Patients should be counseled that antibacterial drugs including XORAXON should only be used to treat bacterial infections. They do not treat viral infections leg, common cold).

When XORAXON is prescribed to treat a bacterial infection, patients should be told that although it is common to feel better early in the course of therapy, the medication should be taken exactly as directed. Skipping doses or not completing the full course of therapy may (1) decrease the effectiveness of the immediate treatment and (2) increase the likelihood that bacteria will develop resistance and will not be treatable by XORAXON or other antibacterial drugs in the future. 

Diarrhea is a common problem caused by antibiotics which usually ends when the antibiotic is discontinued. 

Sometimes after starting treatment with antibiotics, patients can develop watery and bloody stools (with or without stomach cramps and fever) even as late as two or more months after having taken the last dose of the antibiotic. If this occurs, patients should contact their physician as soon as possible.

Pregnancy 

There are, however, no adequate and well-controlled studies in pregnant women. Because animal reproductive studies are not always predictive of human response, this drug should be used during pregnancy only if clearly needed. 

Nursing Mothers

Low concentrations of Ceftriaxone are excreted in human milk. Caution should be exercised when XORAXON is administered to a nursing woman.

Pediatric Use

  • Safety and effectiveness of XORAXON in neonates, infants and pediatric patients have been established for the dosages described in the dosage and administration section.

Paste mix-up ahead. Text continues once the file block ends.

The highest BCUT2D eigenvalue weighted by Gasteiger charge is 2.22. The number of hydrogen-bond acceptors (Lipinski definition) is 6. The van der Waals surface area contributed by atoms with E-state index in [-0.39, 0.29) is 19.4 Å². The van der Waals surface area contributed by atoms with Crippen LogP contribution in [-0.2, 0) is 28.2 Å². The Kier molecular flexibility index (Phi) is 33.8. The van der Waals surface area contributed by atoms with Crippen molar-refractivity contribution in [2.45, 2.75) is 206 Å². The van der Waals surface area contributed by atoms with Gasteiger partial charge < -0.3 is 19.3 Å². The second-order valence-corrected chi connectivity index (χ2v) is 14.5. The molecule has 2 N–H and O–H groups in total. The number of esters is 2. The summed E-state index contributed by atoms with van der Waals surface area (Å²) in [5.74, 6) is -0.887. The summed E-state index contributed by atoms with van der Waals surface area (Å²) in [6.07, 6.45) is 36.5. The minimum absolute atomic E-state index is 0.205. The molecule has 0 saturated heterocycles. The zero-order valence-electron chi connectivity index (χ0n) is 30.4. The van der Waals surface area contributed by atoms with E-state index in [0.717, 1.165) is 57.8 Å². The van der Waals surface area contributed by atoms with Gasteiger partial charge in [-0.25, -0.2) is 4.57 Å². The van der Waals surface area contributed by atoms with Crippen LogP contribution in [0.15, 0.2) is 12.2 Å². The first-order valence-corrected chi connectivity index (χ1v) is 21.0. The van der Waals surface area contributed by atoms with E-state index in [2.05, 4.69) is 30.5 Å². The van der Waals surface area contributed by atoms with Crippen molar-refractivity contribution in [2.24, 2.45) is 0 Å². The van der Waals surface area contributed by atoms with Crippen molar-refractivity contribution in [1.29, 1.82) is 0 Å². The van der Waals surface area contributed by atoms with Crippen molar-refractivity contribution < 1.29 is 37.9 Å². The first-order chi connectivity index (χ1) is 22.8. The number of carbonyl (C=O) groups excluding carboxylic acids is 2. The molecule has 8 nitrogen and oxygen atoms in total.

• XORAXON should not be administered to hyperbilirubinemic neonates, especially prematures.

Undesirable effects 

XORAXON is generally well tolerated. In clinical trials, the following adverse reactions, which were considered to be related to Ceftriaxone therapy or of uncertain etiology, were observed:

Local reactions: pain, induration and tenderness was 1% overall. Phlebitis was reported in <1% after IV administration. The incidence of warmth, tightness or induration was 17% (3/17) after IM administration of 350 mg/mL and 5% (1/20) after IM administration of 250 mg/ml.

Hypersensitivity: rash ,(1.7%). Less frequently reported (<1%) were pruritus,. Fever, chills.

Hematologic: eosinophilia (6%), thrombocytosis (5.1%) and leukopenia (2.1%). Less frequently reported (<1%) were anemia, hemolytic anemia, neutropenia, lymphopenia, thrombocytopenia and prolongation of the prothrombin time. 

Gastrointestinal: diarrhea (2.7%). Less frequently reported (<1%) were nausea or vomiting, and dysgeusia. The onset of pseudomembranous colitis symptoms may occur during or after antibacterial treatment .